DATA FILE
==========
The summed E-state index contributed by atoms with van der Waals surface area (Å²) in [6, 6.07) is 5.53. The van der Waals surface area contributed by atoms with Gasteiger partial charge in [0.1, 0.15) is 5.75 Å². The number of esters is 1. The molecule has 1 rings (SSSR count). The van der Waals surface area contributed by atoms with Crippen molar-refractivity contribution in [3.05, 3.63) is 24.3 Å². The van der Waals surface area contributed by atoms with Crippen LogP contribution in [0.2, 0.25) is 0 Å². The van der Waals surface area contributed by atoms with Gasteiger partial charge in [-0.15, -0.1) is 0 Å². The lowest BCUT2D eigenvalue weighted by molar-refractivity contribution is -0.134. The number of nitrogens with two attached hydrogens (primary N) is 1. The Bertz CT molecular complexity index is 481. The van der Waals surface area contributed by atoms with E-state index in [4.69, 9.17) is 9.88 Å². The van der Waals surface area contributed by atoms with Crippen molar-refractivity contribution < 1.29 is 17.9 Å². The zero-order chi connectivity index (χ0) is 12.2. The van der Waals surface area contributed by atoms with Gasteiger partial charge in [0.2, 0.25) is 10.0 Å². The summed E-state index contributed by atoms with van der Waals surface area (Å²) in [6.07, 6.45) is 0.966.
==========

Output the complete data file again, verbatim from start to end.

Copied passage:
The summed E-state index contributed by atoms with van der Waals surface area (Å²) in [6, 6.07) is 5.53. The van der Waals surface area contributed by atoms with Gasteiger partial charge in [0.1, 0.15) is 5.75 Å². The number of esters is 1. The molecule has 1 rings (SSSR count). The van der Waals surface area contributed by atoms with Crippen molar-refractivity contribution in [3.05, 3.63) is 24.3 Å². The van der Waals surface area contributed by atoms with Crippen LogP contribution in [0.2, 0.25) is 0 Å². The van der Waals surface area contributed by atoms with Gasteiger partial charge in [-0.15, -0.1) is 0 Å². The lowest BCUT2D eigenvalue weighted by molar-refractivity contribution is -0.134. The number of nitrogens with two attached hydrogens (primary N) is 1. The Bertz CT molecular complexity index is 481. The van der Waals surface area contributed by atoms with E-state index in [4.69, 9.17) is 9.88 Å². The van der Waals surface area contributed by atoms with Crippen molar-refractivity contribution < 1.29 is 17.9 Å². The zero-order chi connectivity index (χ0) is 12.2. The van der Waals surface area contributed by atoms with Gasteiger partial charge in [0.2, 0.25) is 10.0 Å². The summed E-state index contributed by atoms with van der Waals surface area (Å²) in [6.07, 6.45) is 0.966.